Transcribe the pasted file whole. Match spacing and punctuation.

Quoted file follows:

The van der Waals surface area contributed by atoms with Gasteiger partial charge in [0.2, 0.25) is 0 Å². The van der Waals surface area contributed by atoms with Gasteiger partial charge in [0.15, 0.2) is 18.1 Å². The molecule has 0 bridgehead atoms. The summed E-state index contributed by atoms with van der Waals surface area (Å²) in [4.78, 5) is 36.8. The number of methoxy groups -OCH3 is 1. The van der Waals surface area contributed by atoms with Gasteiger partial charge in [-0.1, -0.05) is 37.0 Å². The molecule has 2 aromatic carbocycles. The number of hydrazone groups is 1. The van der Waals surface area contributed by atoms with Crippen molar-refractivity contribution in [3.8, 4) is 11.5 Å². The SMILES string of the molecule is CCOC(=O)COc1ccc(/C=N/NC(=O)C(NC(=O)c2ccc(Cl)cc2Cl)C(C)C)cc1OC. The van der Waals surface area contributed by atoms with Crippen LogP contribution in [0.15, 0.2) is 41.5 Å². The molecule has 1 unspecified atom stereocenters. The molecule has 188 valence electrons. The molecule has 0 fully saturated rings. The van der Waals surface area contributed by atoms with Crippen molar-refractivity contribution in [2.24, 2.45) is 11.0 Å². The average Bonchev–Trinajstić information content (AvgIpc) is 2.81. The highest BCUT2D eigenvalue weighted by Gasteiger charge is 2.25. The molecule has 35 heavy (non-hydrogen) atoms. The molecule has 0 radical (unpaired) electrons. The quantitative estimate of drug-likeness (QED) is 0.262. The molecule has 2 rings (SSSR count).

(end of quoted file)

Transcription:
The van der Waals surface area contributed by atoms with Gasteiger partial charge in [0.2, 0.25) is 0 Å². The van der Waals surface area contributed by atoms with Gasteiger partial charge in [0.15, 0.2) is 18.1 Å². The molecule has 0 bridgehead atoms. The summed E-state index contributed by atoms with van der Waals surface area (Å²) in [4.78, 5) is 36.8. The number of methoxy groups -OCH3 is 1. The van der Waals surface area contributed by atoms with Gasteiger partial charge in [-0.1, -0.05) is 37.0 Å². The molecule has 2 aromatic carbocycles. The number of hydrazone groups is 1. The van der Waals surface area contributed by atoms with Crippen molar-refractivity contribution in [3.8, 4) is 11.5 Å². The SMILES string of the molecule is CCOC(=O)COc1ccc(/C=N/NC(=O)C(NC(=O)c2ccc(Cl)cc2Cl)C(C)C)cc1OC. The van der Waals surface area contributed by atoms with Crippen LogP contribution in [0.15, 0.2) is 41.5 Å². The molecule has 1 unspecified atom stereocenters. The molecule has 188 valence electrons. The molecule has 0 fully saturated rings. The van der Waals surface area contributed by atoms with Crippen molar-refractivity contribution in [2.24, 2.45) is 11.0 Å². The average Bonchev–Trinajstić information content (AvgIpc) is 2.81. The highest BCUT2D eigenvalue weighted by Gasteiger charge is 2.25. The molecule has 35 heavy (non-hydrogen) atoms. The molecule has 0 radical (unpaired) electrons. The quantitative estimate of drug-likeness (QED) is 0.262. The molecule has 2 rings (SSSR count).